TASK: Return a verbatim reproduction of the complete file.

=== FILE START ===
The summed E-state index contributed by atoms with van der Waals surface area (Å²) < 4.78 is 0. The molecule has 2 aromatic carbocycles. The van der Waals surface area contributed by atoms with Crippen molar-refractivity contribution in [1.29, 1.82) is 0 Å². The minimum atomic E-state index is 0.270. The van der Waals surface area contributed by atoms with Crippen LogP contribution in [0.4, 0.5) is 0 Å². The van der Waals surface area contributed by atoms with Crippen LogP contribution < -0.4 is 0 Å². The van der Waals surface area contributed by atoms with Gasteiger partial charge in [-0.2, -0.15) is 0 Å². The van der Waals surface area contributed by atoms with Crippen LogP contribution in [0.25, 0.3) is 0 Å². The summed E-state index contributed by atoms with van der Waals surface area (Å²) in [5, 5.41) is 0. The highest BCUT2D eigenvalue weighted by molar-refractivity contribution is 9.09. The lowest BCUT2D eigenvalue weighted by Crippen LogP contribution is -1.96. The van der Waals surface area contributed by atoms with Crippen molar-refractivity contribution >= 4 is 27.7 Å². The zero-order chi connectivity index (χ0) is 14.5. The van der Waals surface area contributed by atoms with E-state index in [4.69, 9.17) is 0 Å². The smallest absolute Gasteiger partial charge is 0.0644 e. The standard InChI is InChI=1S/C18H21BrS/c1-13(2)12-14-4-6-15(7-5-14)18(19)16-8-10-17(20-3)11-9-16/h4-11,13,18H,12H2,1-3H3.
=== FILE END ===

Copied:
The summed E-state index contributed by atoms with van der Waals surface area (Å²) < 4.78 is 0. The molecule has 2 aromatic carbocycles. The van der Waals surface area contributed by atoms with Crippen molar-refractivity contribution in [1.29, 1.82) is 0 Å². The minimum atomic E-state index is 0.270. The van der Waals surface area contributed by atoms with Crippen LogP contribution in [0.4, 0.5) is 0 Å². The van der Waals surface area contributed by atoms with Crippen LogP contribution < -0.4 is 0 Å². The van der Waals surface area contributed by atoms with Gasteiger partial charge in [-0.2, -0.15) is 0 Å². The van der Waals surface area contributed by atoms with Crippen LogP contribution in [0.25, 0.3) is 0 Å². The summed E-state index contributed by atoms with van der Waals surface area (Å²) in [5, 5.41) is 0. The highest BCUT2D eigenvalue weighted by molar-refractivity contribution is 9.09. The lowest BCUT2D eigenvalue weighted by Crippen LogP contribution is -1.96. The van der Waals surface area contributed by atoms with Crippen molar-refractivity contribution >= 4 is 27.7 Å². The zero-order chi connectivity index (χ0) is 14.5. The van der Waals surface area contributed by atoms with E-state index in [4.69, 9.17) is 0 Å². The smallest absolute Gasteiger partial charge is 0.0644 e. The standard InChI is InChI=1S/C18H21BrS/c1-13(2)12-14-4-6-15(7-5-14)18(19)16-8-10-17(20-3)11-9-16/h4-11,13,18H,12H2,1-3H3.